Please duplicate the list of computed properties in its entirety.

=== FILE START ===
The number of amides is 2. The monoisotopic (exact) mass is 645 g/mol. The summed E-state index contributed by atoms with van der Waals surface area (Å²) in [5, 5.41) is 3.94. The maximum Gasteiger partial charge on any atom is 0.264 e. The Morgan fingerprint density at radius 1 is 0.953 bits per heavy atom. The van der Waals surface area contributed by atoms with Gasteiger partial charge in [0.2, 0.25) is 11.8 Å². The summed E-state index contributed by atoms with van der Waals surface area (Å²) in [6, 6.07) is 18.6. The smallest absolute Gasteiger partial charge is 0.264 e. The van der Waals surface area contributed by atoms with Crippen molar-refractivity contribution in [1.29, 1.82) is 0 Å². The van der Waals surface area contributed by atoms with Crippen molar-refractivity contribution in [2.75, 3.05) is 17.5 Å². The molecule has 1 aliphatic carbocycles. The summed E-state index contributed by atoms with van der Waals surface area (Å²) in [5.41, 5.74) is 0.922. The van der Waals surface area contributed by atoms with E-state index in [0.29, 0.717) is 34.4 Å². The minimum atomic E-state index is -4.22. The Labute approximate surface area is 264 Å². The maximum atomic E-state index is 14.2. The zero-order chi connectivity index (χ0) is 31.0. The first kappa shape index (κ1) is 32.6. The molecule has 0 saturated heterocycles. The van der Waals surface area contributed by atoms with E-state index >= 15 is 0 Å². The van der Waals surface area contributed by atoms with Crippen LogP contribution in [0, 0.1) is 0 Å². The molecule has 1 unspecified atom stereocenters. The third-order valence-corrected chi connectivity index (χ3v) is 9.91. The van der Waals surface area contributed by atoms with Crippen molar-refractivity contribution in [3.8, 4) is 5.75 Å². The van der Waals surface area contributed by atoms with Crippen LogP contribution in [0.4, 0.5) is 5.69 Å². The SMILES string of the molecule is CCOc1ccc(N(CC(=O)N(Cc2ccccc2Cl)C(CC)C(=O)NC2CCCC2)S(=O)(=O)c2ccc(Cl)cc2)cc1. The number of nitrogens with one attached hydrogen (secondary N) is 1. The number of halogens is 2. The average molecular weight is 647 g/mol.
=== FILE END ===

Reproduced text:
The number of amides is 2. The monoisotopic (exact) mass is 645 g/mol. The summed E-state index contributed by atoms with van der Waals surface area (Å²) in [5, 5.41) is 3.94. The maximum Gasteiger partial charge on any atom is 0.264 e. The Morgan fingerprint density at radius 1 is 0.953 bits per heavy atom. The van der Waals surface area contributed by atoms with Gasteiger partial charge in [0.2, 0.25) is 11.8 Å². The summed E-state index contributed by atoms with van der Waals surface area (Å²) in [6, 6.07) is 18.6. The smallest absolute Gasteiger partial charge is 0.264 e. The van der Waals surface area contributed by atoms with Crippen molar-refractivity contribution in [1.29, 1.82) is 0 Å². The van der Waals surface area contributed by atoms with Crippen molar-refractivity contribution in [2.75, 3.05) is 17.5 Å². The molecule has 1 aliphatic carbocycles. The summed E-state index contributed by atoms with van der Waals surface area (Å²) in [5.41, 5.74) is 0.922. The van der Waals surface area contributed by atoms with E-state index in [0.29, 0.717) is 34.4 Å². The minimum atomic E-state index is -4.22. The Labute approximate surface area is 264 Å². The maximum atomic E-state index is 14.2. The zero-order chi connectivity index (χ0) is 31.0. The first kappa shape index (κ1) is 32.6. The molecule has 0 saturated heterocycles. The van der Waals surface area contributed by atoms with E-state index >= 15 is 0 Å². The van der Waals surface area contributed by atoms with Crippen LogP contribution in [0, 0.1) is 0 Å². The molecule has 1 unspecified atom stereocenters. The third-order valence-corrected chi connectivity index (χ3v) is 9.91. The van der Waals surface area contributed by atoms with Crippen molar-refractivity contribution in [3.8, 4) is 5.75 Å². The van der Waals surface area contributed by atoms with Crippen LogP contribution in [0.4, 0.5) is 5.69 Å². The SMILES string of the molecule is CCOc1ccc(N(CC(=O)N(Cc2ccccc2Cl)C(CC)C(=O)NC2CCCC2)S(=O)(=O)c2ccc(Cl)cc2)cc1. The number of nitrogens with one attached hydrogen (secondary N) is 1. The number of halogens is 2. The average molecular weight is 647 g/mol.